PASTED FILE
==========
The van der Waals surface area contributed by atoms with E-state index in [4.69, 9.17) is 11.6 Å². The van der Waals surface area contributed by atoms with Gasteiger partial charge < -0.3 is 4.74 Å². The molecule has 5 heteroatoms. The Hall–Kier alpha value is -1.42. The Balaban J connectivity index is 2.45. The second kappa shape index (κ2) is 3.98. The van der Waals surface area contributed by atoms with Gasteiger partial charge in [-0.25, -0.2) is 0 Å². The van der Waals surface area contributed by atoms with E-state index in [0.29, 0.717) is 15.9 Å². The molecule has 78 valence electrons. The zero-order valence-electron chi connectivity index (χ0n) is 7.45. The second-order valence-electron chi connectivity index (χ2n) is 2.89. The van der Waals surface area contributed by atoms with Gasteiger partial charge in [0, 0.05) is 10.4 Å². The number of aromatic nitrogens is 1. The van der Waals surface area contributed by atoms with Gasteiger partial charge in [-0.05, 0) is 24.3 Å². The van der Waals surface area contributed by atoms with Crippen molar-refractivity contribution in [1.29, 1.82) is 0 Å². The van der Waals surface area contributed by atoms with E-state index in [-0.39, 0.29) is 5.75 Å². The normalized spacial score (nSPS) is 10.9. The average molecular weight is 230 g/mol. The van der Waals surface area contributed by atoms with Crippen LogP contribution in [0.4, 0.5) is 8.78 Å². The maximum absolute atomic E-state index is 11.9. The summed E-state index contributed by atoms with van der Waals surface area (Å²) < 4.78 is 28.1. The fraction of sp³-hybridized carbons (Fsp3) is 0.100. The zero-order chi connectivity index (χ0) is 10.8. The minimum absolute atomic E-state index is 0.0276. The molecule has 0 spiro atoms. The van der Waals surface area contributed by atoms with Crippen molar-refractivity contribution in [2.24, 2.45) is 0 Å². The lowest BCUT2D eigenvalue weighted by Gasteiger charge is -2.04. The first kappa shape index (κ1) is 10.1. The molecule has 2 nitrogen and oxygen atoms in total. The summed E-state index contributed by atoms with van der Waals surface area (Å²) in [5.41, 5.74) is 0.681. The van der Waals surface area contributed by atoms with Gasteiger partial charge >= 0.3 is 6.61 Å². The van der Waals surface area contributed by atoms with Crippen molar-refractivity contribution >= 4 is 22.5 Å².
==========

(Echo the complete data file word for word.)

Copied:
The van der Waals surface area contributed by atoms with E-state index in [4.69, 9.17) is 11.6 Å². The van der Waals surface area contributed by atoms with Gasteiger partial charge < -0.3 is 4.74 Å². The molecule has 5 heteroatoms. The Hall–Kier alpha value is -1.42. The Balaban J connectivity index is 2.45. The second kappa shape index (κ2) is 3.98. The van der Waals surface area contributed by atoms with Gasteiger partial charge in [-0.25, -0.2) is 0 Å². The van der Waals surface area contributed by atoms with E-state index in [0.29, 0.717) is 15.9 Å². The molecule has 78 valence electrons. The zero-order valence-electron chi connectivity index (χ0n) is 7.45. The second-order valence-electron chi connectivity index (χ2n) is 2.89. The van der Waals surface area contributed by atoms with Gasteiger partial charge in [0, 0.05) is 10.4 Å². The number of aromatic nitrogens is 1. The van der Waals surface area contributed by atoms with Gasteiger partial charge in [-0.05, 0) is 24.3 Å². The van der Waals surface area contributed by atoms with Crippen molar-refractivity contribution in [1.29, 1.82) is 0 Å². The van der Waals surface area contributed by atoms with E-state index in [-0.39, 0.29) is 5.75 Å². The normalized spacial score (nSPS) is 10.9. The average molecular weight is 230 g/mol. The van der Waals surface area contributed by atoms with Crippen LogP contribution in [0.4, 0.5) is 8.78 Å². The maximum absolute atomic E-state index is 11.9. The summed E-state index contributed by atoms with van der Waals surface area (Å²) < 4.78 is 28.1. The fraction of sp³-hybridized carbons (Fsp3) is 0.100. The zero-order chi connectivity index (χ0) is 10.8. The minimum absolute atomic E-state index is 0.0276. The molecule has 0 spiro atoms. The van der Waals surface area contributed by atoms with Crippen molar-refractivity contribution in [2.24, 2.45) is 0 Å². The lowest BCUT2D eigenvalue weighted by Gasteiger charge is -2.04. The first kappa shape index (κ1) is 10.1. The molecule has 2 nitrogen and oxygen atoms in total. The summed E-state index contributed by atoms with van der Waals surface area (Å²) in [5.41, 5.74) is 0.681. The van der Waals surface area contributed by atoms with Gasteiger partial charge >= 0.3 is 6.61 Å². The van der Waals surface area contributed by atoms with Crippen molar-refractivity contribution >= 4 is 22.5 Å².